Again, thanks for your fast response.
Darktable does look much more intuitive for softproofing.


I will try to answer your questions as I understand them. If a more knowledgeable forum member sees anything incorrect, please correct me.

Let’s start with an analogy: even if you don’t realize, when you do something, you do a lot of things one after another, and RT mostly works the same way. Let’s say you are looking at an object, your eyes are capturing light, that your retina transforms into electrical signals, and then your brain interprets all of it into something that you understand. Finally, you tell someone else what you have just seen. There are quite a few transformations there, one from retina to neurons, another in the brain (interpreting the neurons signals), and another from brain to mouth. Any raw processing software works the same way.

You can take a look at this printer profile thread, but the point now is:

  • you have an image and you need RT to know how to work with it: you have to tell RT how that image was encoded (how it was transformed from real life colors to pixels colors), and you do that by setting the appropriate input profile in the Color Management tool
  • then RT works with that image internally using the working profile (it’s better if it’s a wide enough color space, like ProPhoto, although I personally use REC2020)
  • finally you wish an image after all the processing done in RT, and you have to tell RT which profile it has to use to re-encode the resulting image: you do that with the output profile. To show the image in a website, it’s recommended sRGB. If it has to be sent to print it, I guess it should be a color space wider than that of the printer profile, or you won’t be using the full capabilities of the printer (so you would usually set the same output profile as the working profile)
  • in the middle of this, to process the image, you need to see onscreen what RT is doing, so the program keeps converting the image in its internal working profile to an image encoded using your display profile, that then is sent to your monitor (keep in mind that this process is just for you to see the current state of the image onscreen, but the image itself is not modified internally)

Now it’s good that you read the explanation in RawPedia about Soft-Proofing, and then play a bit with these buttons present in the lower side of the Editor window:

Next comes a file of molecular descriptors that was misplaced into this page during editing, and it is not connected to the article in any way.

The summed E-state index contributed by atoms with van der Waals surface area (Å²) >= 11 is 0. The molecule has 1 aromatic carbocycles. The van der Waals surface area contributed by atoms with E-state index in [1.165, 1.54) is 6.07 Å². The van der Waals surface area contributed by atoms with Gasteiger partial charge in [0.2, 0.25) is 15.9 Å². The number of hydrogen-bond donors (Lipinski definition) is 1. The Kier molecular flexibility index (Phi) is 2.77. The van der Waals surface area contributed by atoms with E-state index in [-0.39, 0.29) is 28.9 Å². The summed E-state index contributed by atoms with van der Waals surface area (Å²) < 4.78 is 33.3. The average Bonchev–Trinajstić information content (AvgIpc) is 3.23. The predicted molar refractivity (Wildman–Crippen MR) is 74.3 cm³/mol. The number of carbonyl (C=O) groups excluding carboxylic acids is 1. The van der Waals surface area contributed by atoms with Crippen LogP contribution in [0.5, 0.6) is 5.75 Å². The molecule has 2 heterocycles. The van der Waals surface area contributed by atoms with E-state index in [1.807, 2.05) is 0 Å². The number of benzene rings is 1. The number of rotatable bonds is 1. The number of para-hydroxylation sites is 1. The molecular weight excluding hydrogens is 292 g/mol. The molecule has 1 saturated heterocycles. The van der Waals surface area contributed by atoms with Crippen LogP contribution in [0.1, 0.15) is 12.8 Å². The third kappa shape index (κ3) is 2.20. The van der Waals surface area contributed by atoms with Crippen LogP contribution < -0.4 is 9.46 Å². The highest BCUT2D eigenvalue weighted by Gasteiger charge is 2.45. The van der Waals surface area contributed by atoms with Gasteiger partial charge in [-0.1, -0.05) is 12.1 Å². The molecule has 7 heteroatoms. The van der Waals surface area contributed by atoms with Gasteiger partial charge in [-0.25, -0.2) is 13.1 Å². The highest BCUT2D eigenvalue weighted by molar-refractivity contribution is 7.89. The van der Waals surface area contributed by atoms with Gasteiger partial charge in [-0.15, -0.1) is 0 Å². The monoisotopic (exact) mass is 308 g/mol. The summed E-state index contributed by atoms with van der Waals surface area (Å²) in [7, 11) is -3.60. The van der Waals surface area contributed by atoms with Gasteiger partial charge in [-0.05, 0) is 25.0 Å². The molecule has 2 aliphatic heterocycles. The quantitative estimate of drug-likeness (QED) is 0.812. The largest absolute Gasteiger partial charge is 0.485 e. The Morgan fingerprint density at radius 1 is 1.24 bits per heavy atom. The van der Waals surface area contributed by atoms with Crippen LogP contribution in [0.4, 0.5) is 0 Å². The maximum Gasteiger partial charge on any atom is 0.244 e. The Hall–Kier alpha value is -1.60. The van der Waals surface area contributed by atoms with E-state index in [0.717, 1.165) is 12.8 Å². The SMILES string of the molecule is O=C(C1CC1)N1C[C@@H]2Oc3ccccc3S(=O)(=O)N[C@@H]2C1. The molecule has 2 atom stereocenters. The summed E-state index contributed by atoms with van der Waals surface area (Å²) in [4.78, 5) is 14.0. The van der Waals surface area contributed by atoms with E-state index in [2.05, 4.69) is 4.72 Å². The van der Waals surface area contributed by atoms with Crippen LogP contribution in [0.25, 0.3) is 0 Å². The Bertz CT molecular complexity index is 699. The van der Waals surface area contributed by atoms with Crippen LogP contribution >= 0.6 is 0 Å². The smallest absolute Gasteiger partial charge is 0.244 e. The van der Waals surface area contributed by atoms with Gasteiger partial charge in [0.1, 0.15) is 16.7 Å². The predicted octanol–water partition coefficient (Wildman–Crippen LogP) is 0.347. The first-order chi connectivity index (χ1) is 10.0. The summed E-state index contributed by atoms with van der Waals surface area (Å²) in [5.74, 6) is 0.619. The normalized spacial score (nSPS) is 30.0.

(hover them and read the tooltip to get some useful info)

And just to give an answer in advance: you set the printer profile in preferences to see how the image would look after printing, but only if you click the appropriate button (the middle one in the previous screenshot), not to export the image with that profile (unless the print service tells you to do so).

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Thank you very much @XavAL that is helping me confirm my workflow:

Import with the camera profile, display with the monitor profile, recommended working profile, softproofing is done with the preferences printer profile and output shall be the working or sRGB/AdobeRGB.

I wonder why this is not shown/said more intuitively in the wiki or tooltips.
Again, thx very much!

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Hi XavAL,
Actually, I know the maximum gamut capacity for a monitor is AdobeRGB ( I don’t know if there are more capable ) …but working profiles are more bigger… how do you behave about this difference in your workflow when you use Prophoto or REC2020 or let’s say ACES ?


Well, I think that it’s quite a lot of work to even have RawPedia online, so it’s even harder to keep it updated with the latest enhancements, and richly explained. If anybody thinks that he/she is able to help documenting RawTherapee, just ping @Morgan_Hardwood.

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There are a few monitors that actually exceed AdobeRGB (at least is what manufacturers say…)

My own way of facing it is working with the biggest color space appropriate for the task: I used to set ProPhoto as my working profile, until I was persuaded that it’s better to use a bigger working profile than the output profile, but not much bigger. So I use now REC2020.